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A looming marriage crisis

Strong families are a prerequisite to a healthy society

A family attends the 1964 New York World's Fair. Associated Press/Photo by Harry Harris

A looming marriage crisis

People need marriage. Society needs marriage. That’s how God structured the created order. Still, a trend is afoot that reveals a shocking reality: The United States currently reports the lowest marriage rates since the government began tracking them in 1867—and the effects are devastating. Studies show that less marriage means higher crime and poverty and lower rates of physical and emotional well-being for both parents and children—and those are just the most immediate effects.

To combat pervasive poverty, rising depression, and drug abuse in America, we must prioritize policies that elevate the goal of marriage.

In a new report out from the American Enterprise Institute (AEI), “The Divided State of Our Nations: Family Formation in (Post) COVID-19 America,” the authors found that the pandemic has only made things worse—most notably for the poor. Low-income Americans show an 11 percent decrease in interest in having children, and only 45 percent have a desire to marry. By contrast, 60 percent of higher-income Americans at least indicate a desire to marry, and there was a 1 percent uptick in the desire for children as well.

“This class divide in marriage interest,” write the authors, “provides more evidence that marriage is increasingly seen as out of reach or undesired for lower- and middle-income Americans in the twenty-first century.”

The numbers are also divided by religion and political party. The rich, the religious, and Republicans are far more likely to marry than the poor, the non-religious, Democrats, and independents. With a growing contingent of non-religious populations in the United States paired with the economic effects of COVID, a marriage boom doesn’t seem likely.

The social and economic costs of this family breakdown are hard to overstate—and the most affected victims are children. Those in single-parent homes are more likely to abuse drugs, commit crimes, drop out of school, and experience a lifetime of poverty. Marriage also boasts lower rates of domestic violence between partners.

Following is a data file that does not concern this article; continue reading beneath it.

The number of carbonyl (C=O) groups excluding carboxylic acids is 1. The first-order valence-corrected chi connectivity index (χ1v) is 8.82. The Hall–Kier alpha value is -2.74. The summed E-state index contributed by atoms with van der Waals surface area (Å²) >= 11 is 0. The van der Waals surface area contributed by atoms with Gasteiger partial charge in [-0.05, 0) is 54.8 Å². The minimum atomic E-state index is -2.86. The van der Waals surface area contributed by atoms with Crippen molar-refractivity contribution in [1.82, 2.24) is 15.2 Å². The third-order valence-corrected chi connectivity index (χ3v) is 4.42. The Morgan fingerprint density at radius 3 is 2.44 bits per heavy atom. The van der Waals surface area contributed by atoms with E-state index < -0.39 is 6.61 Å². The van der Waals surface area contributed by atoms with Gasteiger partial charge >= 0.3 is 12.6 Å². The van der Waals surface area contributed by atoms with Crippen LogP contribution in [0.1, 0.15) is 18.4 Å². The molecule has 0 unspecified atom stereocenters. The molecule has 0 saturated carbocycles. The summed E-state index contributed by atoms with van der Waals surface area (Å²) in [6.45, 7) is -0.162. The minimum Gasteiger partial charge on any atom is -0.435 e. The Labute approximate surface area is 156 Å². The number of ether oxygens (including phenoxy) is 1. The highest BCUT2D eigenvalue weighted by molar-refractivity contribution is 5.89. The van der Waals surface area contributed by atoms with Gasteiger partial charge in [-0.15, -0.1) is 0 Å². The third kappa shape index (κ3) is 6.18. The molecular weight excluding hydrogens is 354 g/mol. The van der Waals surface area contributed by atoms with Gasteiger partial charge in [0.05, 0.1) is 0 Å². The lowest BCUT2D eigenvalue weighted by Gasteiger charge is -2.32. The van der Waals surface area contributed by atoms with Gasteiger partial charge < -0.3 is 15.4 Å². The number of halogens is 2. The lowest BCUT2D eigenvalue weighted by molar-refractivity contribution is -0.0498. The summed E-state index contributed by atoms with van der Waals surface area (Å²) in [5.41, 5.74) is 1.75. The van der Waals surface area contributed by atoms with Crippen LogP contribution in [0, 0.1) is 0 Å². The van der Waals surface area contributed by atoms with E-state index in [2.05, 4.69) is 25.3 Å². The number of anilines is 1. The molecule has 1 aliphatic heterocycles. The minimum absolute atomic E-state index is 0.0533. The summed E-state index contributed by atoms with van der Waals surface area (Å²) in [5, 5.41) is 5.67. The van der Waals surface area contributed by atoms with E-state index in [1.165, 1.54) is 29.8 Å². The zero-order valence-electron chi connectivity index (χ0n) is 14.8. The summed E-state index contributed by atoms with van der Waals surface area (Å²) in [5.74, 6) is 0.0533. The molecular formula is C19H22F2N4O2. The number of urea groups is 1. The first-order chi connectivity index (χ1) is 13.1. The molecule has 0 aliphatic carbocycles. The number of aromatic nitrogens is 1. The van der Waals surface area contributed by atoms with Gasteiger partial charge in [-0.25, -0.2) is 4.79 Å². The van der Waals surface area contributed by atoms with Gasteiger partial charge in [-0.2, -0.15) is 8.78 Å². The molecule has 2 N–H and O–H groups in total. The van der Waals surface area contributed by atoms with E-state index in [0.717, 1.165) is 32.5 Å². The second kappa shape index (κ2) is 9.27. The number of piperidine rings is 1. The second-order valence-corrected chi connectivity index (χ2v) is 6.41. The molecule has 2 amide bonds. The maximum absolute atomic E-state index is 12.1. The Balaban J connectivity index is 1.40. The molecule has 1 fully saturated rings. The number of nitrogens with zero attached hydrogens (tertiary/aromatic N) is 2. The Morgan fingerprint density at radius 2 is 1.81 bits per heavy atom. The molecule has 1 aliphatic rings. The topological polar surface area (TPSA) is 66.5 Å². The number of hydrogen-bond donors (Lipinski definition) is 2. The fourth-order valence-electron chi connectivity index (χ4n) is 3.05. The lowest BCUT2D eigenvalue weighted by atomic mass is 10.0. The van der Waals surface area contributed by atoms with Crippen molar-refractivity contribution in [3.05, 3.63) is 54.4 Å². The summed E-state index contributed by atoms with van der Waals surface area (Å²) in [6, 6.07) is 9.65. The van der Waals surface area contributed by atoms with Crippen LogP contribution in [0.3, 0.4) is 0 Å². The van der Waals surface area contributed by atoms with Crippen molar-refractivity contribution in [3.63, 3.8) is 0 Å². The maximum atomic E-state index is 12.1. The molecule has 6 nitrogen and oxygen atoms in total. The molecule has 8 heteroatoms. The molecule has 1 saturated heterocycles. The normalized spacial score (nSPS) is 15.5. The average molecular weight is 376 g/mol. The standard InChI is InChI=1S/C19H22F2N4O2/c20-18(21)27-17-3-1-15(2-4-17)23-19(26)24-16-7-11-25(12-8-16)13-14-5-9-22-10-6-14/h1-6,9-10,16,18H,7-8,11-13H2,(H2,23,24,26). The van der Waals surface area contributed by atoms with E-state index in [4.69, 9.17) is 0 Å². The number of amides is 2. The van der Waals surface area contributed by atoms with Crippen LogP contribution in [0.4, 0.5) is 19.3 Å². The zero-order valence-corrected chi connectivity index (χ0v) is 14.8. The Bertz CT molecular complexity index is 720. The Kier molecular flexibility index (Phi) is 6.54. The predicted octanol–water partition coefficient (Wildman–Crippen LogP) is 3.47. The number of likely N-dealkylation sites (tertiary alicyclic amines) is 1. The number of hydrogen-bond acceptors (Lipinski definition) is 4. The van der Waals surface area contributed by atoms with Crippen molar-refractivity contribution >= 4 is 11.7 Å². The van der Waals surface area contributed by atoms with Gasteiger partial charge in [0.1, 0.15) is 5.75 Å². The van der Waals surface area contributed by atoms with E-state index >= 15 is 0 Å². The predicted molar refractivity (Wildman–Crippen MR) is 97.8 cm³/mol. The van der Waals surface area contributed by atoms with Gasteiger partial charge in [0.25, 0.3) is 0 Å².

The Heritage Foundation found that having married parents reduces child poverty by 80 percent. More married parents could also save taxpayers billions of dollars and free up the ability to lower taxes. When the economy is thriving, there is more job opportunity and economic mobility, which is good for individuals, families, and society.

But it’s not about money or the social costs alone. Because poverty is the trickle-down effect of divorce or never marrying, more people inevitably rely on the government for their needs. This contributes to an increasingly invasive government that begins to regulate more aspects of family and educational life. This isn’t a good scenario for anyone who wants to be in control of their children’s lives. As we see within the public school system, the state increasingly looks to the influence of parents as an irritation to be resisted.

“On purely rational grounds,” writes Nancy Pearcey in her book, Love thy Body, ”marriage is the least restrictive and most economical means for a society to ensure that children are well taken care of.”

An all-hands-on-deck messaging campaign to increase marriage rates could go a long way. Several things can be done to move in this direction. Policy-wise, much of it comes down to economic decisions. For starters, we should eliminate the remaining marriage tax penalties. Beyond that, job stability provides the confidence to take a step into marriage. Given that many of those who lost work during the pandemic were low-wage workers, it’s important to avoid further restrictions or shut-downs. Creating an economy where people can get the job training they need and actually use their training immediately will be invaluable.

Outside of government, we need other forces of civil society, such as churches, schools, and community organizations to be aware of the immense benefits of marriage. In this case, encouraging young people to marry and form families is the medicine they—and we, as a country—desperately need. When people understand the true, long-term value of marriage, they’ll be more than excited to promote it.

Not all will marry and Christianity boasts a long tradition of praising the work that the non-married can do for the Kingdom of God, but for most people, this God-created union is God’s purpose. Honoring marriage improves life for everyone and cultivates a better, brighter future for the next generation.

The cause of marriage should be a bipartisan effort, simply because it undeniably and comprehensively improves the lives of both children and adults. Within marriage, a child’s future significantly improves, as do the financial and emotional well-being of parents. Strong families contribute to the overall public good and hold together society in a way that no government intervention could ever manufacture.

No nation can remain strong if its commitment to marriage is weak.

Ericka Andersen

Ericka Andersen is a freelance writer and mother of two living in Indianapolis. She is the author of Leaving Cloud 9 and Reason to Return: Why Women Need the Church & the Church Needs Women. Ericka hosts the Worth Your Time podcast. She has been published in The Wall Street Journal, The New York Times, Christianity Today, USA Today, and more.

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